Under such circumstances, the only way before the President of the United States is to leave the region and confess to his defeat; an issue that many American analysts and strategists have noted. It shouldn’t be forgotten that in spite of his campaign slogans for stopping the military intervention in the region, the current president of the United States has intensified conflicts and created constant security crises in West Asia.
The direct, perfect, and comprehensive support of Donald Trump for takfiri terrorists reflects this fact. Trump started his support for ISIL since the beginning of his presence at the White House in early 2017, and he stood for the terrorists until the fall of ISIL in Syria. Even now, Trump is attempting to revive terrorist and takfiri groups in Iraq and Syria.
Despite passing half of his presidency, Trump has claimed that the defeat in Yemen, Syria and Iraq was Obama’s legacy. There is no doubt that Obama and his two secretaries of state, Hillary Clinton and John Kerry, played a major role in creating terrorist and takfiri groups (especially ISIL), and committed bloodshed in Syria and Iraq.
There is also little ambiguity in the strategic, operational and even tactical defeat of the Obama administration in the battlefields of Syria, Iraq, and Yemen. However, Trump can’t deny his share in this defeat, and pretend as if he’s the messenger of the victory of the United States in these scenes! The fact is that Trump completed the military and political defeats of the United States in the West Asia region. Today, the United States is defeated in the battlefield, and can well see that its pieces had failed in these wars.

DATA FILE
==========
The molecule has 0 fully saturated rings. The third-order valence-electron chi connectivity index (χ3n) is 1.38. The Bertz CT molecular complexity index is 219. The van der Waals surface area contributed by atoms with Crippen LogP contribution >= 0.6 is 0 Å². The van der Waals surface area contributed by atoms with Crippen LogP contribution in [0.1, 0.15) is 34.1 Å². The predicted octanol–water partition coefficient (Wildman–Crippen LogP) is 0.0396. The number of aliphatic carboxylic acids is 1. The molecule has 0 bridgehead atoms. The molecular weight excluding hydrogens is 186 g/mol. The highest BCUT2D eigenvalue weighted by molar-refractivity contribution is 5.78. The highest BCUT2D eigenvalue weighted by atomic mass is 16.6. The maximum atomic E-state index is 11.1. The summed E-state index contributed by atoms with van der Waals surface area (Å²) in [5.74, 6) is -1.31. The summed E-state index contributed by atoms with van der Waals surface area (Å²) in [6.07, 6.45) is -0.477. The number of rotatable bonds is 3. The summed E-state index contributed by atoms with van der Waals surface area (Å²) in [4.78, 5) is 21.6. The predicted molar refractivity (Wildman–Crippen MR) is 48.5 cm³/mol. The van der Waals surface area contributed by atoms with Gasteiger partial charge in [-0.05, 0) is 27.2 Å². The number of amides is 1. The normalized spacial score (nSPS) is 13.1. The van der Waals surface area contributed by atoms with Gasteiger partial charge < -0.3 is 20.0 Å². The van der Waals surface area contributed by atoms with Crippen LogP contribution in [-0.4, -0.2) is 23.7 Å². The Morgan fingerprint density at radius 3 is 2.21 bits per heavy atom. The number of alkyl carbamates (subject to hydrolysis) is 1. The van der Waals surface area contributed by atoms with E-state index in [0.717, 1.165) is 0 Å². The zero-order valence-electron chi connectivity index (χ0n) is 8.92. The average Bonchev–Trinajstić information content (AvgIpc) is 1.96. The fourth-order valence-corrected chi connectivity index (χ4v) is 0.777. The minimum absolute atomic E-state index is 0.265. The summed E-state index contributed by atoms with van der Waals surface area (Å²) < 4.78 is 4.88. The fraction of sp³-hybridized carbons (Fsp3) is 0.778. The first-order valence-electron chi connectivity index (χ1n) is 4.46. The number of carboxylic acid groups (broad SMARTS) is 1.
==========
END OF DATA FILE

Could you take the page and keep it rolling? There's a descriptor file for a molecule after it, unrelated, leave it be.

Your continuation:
On the other hand, the White House has lost the political arena of the region. The failure of the United States in the Lebanese and Iraqi elections, on the one hand, and the popular support for the resistance groups in Yemen and Syria, has left Trump and his companions disappointed in the region. In such a situation, attributing the recent and ongoing defeats of the United States to the Obama administration is completely expectable, and at the same time, unacceptable!
Finally, we can see that just like Obama, George W Bush, Clinton, Bush, Reagan and Carter, Trump is stuck in this strategic miscalculation in the West Asian region. Undoubtedly, in his last days in power, Trump will also understand that there’s no way he can overcome this strategic weakness through Saudi and Emirati petrodollars.
However, it seems that the scope of Trump’s defeat in West Asia would be wider than the previous presidents of the United States. Undoubtedly, in the near future, Trump, John Bolton, Mike Pompeo and Nikki Haley will become the symbols of failure in the US foreign policy, especially in the West Asia. In other words, the president of the United States and his companions at the White House will have to admit to defeat in the West Asian region at a great expense, and this is exactly what frightens the American authorities.
first published in our partner Tehran Times